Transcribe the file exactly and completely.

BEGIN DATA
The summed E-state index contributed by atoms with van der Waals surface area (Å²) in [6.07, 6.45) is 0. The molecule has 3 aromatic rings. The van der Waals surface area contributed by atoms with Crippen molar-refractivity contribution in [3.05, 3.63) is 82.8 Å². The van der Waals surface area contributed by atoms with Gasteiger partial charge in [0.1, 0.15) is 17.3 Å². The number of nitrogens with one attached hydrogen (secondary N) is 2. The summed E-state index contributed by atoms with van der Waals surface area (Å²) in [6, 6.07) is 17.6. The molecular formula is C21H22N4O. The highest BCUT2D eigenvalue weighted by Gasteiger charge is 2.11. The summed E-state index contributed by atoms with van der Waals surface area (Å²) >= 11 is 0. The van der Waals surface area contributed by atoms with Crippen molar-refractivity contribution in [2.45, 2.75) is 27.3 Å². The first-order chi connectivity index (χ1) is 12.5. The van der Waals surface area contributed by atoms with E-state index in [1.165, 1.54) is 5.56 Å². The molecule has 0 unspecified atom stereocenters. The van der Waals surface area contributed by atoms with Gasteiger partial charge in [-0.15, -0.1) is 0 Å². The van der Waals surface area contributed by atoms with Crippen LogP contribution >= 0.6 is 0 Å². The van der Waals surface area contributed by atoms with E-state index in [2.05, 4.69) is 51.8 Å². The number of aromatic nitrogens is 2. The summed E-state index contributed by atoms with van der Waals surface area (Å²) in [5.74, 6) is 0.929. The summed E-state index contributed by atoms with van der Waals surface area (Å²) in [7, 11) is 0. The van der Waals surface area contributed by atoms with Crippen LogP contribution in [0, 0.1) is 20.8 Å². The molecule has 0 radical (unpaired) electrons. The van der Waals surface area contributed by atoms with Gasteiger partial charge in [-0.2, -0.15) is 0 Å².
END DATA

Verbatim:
The summed E-state index contributed by atoms with van der Waals surface area (Å²) in [6.07, 6.45) is 0. The molecule has 3 aromatic rings. The van der Waals surface area contributed by atoms with Crippen molar-refractivity contribution in [3.05, 3.63) is 82.8 Å². The van der Waals surface area contributed by atoms with Gasteiger partial charge in [0.1, 0.15) is 17.3 Å². The number of nitrogens with one attached hydrogen (secondary N) is 2. The summed E-state index contributed by atoms with van der Waals surface area (Å²) in [6, 6.07) is 17.6. The molecular formula is C21H22N4O. The highest BCUT2D eigenvalue weighted by Gasteiger charge is 2.11. The summed E-state index contributed by atoms with van der Waals surface area (Å²) >= 11 is 0. The van der Waals surface area contributed by atoms with Crippen molar-refractivity contribution in [2.45, 2.75) is 27.3 Å². The first-order chi connectivity index (χ1) is 12.5. The van der Waals surface area contributed by atoms with E-state index in [1.165, 1.54) is 5.56 Å². The molecule has 0 unspecified atom stereocenters. The van der Waals surface area contributed by atoms with Gasteiger partial charge in [-0.15, -0.1) is 0 Å². The van der Waals surface area contributed by atoms with Crippen LogP contribution >= 0.6 is 0 Å². The van der Waals surface area contributed by atoms with E-state index in [2.05, 4.69) is 51.8 Å². The number of aromatic nitrogens is 2. The summed E-state index contributed by atoms with van der Waals surface area (Å²) in [5.74, 6) is 0.929. The summed E-state index contributed by atoms with van der Waals surface area (Å²) in [7, 11) is 0. The van der Waals surface area contributed by atoms with Crippen LogP contribution in [0, 0.1) is 20.8 Å². The molecule has 0 radical (unpaired) electrons. The van der Waals surface area contributed by atoms with Gasteiger partial charge in [-0.2, -0.15) is 0 Å².